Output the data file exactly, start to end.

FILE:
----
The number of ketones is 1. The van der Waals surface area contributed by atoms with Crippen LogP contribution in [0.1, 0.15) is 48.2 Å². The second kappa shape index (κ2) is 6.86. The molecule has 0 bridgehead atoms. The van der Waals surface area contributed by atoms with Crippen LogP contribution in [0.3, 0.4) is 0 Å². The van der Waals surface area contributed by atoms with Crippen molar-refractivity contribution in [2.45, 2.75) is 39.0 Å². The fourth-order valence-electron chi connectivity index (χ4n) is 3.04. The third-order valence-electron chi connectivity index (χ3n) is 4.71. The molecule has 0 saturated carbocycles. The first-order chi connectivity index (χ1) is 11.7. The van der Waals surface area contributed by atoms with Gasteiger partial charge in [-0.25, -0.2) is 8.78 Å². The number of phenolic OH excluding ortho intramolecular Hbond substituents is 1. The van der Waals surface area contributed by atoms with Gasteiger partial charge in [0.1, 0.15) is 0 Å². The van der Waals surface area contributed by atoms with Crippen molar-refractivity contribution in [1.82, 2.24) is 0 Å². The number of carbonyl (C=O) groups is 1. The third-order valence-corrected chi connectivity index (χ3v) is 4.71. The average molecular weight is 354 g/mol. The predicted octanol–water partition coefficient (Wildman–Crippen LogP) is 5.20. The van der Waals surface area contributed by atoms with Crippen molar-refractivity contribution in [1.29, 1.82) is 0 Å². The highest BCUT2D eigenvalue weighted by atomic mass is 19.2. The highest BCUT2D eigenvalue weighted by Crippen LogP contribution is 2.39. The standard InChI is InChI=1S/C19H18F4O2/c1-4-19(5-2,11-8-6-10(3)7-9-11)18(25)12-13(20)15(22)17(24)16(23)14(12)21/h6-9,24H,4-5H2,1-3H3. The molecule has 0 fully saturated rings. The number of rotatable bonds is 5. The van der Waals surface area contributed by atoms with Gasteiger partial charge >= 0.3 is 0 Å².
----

The number of ketones is 1. The van der Waals surface area contributed by atoms with Crippen LogP contribution in [0.1, 0.15) is 48.2 Å². The second kappa shape index (κ2) is 6.86. The molecule has 0 bridgehead atoms. The van der Waals surface area contributed by atoms with Crippen LogP contribution in [0.3, 0.4) is 0 Å². The van der Waals surface area contributed by atoms with Crippen molar-refractivity contribution in [2.45, 2.75) is 39.0 Å². The fourth-order valence-electron chi connectivity index (χ4n) is 3.04. The third-order valence-electron chi connectivity index (χ3n) is 4.71. The molecule has 0 saturated carbocycles. The first-order chi connectivity index (χ1) is 11.7. The van der Waals surface area contributed by atoms with Gasteiger partial charge in [-0.25, -0.2) is 8.78 Å². The number of phenolic OH excluding ortho intramolecular Hbond substituents is 1. The van der Waals surface area contributed by atoms with Gasteiger partial charge in [0.1, 0.15) is 0 Å². The van der Waals surface area contributed by atoms with Crippen molar-refractivity contribution in [1.82, 2.24) is 0 Å². The number of carbonyl (C=O) groups is 1. The third-order valence-corrected chi connectivity index (χ3v) is 4.71. The average molecular weight is 354 g/mol. The predicted octanol–water partition coefficient (Wildman–Crippen LogP) is 5.20. The van der Waals surface area contributed by atoms with Crippen molar-refractivity contribution in [1.29, 1.82) is 0 Å². The highest BCUT2D eigenvalue weighted by atomic mass is 19.2. The highest BCUT2D eigenvalue weighted by Crippen LogP contribution is 2.39. The standard InChI is InChI=1S/C19H18F4O2/c1-4-19(5-2,11-8-6-10(3)7-9-11)18(25)12-13(20)15(22)17(24)16(23)14(12)21/h6-9,24H,4-5H2,1-3H3. The molecule has 0 fully saturated rings. The number of rotatable bonds is 5. The van der Waals surface area contributed by atoms with Gasteiger partial charge >= 0.3 is 0 Å².